Electronic Design
Higher-Order Ambisonics

Higher-Order Ambisonics

Ambisonics components describe a sound source’s direction by means of their relative amplitudes and polarities.

In addition to channel-based audio, the Alliance system (see "MPEG-H Audio Brings New Features to TV and Streaming Sound") also includes the option of using higher-order Ambisonics components to represent the sound image instead of channels. Ambisonics components, sometimes referred to as B-format signals, are not related to speaker positions, but instead describe a sound source’s direction by means of their relative amplitudes and polarities.

One way to view these components is to consider them as coincident microphone signals of increasing complexity. The figure shows the shape or “polar pattern” of these components for orders zero to three. The zero-order component can be thought of as an omnidirectional microphone, and the first-order components as figure-of-eight microphones (such as a side-address vocal microphone) oriented along the x, y, and z axes in space.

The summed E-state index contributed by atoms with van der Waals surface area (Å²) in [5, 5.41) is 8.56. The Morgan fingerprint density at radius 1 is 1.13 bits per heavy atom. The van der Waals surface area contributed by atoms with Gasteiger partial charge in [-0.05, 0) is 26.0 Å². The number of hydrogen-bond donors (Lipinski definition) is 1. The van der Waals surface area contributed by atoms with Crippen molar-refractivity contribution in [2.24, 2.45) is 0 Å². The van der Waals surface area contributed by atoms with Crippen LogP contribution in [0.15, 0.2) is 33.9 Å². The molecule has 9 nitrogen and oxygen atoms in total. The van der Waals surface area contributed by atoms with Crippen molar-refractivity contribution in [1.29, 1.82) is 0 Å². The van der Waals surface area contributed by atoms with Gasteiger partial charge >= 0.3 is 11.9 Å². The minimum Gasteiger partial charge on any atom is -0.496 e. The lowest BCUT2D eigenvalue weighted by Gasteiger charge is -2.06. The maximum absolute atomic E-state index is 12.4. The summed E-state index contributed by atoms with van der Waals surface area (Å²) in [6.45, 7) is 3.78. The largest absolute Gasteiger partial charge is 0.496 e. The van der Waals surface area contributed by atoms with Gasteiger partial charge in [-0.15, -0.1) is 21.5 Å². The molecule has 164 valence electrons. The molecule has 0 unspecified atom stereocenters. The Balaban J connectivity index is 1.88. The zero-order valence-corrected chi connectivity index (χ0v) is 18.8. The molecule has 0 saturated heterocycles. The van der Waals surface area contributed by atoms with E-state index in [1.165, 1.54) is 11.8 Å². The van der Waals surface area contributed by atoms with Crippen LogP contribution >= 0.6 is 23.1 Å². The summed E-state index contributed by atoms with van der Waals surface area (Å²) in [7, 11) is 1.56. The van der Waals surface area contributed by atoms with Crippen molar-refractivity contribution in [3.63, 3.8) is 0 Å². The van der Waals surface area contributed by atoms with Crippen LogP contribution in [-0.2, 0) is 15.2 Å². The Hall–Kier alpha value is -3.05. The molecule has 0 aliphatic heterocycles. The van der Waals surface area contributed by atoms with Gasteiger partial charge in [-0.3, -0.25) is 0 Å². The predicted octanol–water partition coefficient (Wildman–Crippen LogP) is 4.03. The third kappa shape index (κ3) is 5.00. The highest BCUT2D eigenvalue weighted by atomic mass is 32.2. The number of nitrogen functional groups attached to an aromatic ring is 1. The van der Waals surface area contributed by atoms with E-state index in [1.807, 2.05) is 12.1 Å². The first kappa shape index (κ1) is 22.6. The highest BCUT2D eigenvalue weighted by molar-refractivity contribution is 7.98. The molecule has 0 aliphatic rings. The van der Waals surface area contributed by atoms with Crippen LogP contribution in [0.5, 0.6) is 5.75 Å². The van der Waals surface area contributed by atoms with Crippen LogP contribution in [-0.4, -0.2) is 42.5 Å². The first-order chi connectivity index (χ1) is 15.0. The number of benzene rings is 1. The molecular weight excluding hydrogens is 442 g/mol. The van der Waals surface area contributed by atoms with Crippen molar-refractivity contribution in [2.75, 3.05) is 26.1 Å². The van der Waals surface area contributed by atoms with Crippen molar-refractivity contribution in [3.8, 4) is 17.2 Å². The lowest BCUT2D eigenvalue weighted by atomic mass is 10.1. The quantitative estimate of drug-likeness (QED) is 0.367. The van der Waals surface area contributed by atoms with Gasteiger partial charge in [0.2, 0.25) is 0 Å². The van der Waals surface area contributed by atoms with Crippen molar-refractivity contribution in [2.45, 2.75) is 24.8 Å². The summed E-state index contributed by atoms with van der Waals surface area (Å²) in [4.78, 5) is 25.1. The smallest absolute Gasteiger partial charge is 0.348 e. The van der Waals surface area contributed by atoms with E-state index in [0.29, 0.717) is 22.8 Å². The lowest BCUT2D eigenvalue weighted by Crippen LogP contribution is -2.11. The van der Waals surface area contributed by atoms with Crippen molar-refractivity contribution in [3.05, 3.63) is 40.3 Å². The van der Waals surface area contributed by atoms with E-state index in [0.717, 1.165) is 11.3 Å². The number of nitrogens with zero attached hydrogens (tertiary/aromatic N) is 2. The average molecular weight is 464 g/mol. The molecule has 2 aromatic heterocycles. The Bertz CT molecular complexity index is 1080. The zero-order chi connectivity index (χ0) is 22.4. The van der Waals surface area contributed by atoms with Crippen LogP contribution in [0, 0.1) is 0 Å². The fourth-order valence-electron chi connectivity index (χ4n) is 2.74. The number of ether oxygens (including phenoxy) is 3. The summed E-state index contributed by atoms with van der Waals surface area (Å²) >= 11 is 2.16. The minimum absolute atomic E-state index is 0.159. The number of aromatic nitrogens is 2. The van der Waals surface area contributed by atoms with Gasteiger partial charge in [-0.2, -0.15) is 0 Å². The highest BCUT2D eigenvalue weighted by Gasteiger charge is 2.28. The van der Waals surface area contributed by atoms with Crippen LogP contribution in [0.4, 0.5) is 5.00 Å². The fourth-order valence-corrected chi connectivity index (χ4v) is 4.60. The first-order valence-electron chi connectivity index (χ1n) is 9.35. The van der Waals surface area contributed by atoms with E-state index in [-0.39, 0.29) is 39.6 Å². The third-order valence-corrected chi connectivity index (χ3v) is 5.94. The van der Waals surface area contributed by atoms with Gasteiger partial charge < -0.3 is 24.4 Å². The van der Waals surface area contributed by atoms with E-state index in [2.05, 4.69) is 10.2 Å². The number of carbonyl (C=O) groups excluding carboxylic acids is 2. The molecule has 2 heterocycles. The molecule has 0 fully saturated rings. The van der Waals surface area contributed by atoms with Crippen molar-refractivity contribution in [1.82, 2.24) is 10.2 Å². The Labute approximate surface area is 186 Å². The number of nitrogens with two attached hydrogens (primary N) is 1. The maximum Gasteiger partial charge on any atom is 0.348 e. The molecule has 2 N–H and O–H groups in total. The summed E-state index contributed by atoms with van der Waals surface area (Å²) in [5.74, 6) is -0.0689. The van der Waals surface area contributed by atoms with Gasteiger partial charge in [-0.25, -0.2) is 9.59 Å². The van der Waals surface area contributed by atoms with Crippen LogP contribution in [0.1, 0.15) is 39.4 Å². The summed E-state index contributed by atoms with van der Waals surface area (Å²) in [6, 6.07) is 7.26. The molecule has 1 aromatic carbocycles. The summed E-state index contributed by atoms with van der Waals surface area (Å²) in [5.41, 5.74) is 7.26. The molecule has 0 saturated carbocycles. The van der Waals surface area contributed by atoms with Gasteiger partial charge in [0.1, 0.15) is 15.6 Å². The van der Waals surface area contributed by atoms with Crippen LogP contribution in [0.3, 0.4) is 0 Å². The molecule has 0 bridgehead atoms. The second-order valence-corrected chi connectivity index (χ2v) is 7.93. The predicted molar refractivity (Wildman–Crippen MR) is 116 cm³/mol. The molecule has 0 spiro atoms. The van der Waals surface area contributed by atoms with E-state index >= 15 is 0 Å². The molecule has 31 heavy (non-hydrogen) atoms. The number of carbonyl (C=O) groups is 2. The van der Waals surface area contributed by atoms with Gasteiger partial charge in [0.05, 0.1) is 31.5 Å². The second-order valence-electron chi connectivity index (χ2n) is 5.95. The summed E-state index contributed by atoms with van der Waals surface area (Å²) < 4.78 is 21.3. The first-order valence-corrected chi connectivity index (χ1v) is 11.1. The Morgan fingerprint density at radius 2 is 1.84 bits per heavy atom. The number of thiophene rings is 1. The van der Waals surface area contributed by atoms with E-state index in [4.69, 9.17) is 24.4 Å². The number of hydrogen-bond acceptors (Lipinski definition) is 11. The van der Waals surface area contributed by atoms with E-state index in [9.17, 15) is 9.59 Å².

Shown is a representation of the Ambisonic B-format components up to third order.

The second and higher-order components have patterns not often seen in traditional microphones, but combine with the lower-order components in a manner similar to a Taylor or Fourier series to more accurately describe the direction of a sound or sound field. Indeed, these components form a hierarchical set of spherical harmonic basis functions.

The practical implications of using Ambisonic components is that they are independent of any speaker layout and may be used to capture a sound field using a single complex “ball” microphone. It is also possible to create Ambisonic signals artificially using a panner which samples the x, y, z values of each component. This may be used to add effects, music, or spot microphones into an Ambisonic signal.

TAGS: Mobile
Hide comments


  • Allowed HTML tags: <em> <strong> <blockquote> <br> <p>

Plain text

  • No HTML tags allowed.
  • Web page addresses and e-mail addresses turn into links automatically.
  • Lines and paragraphs break automatically.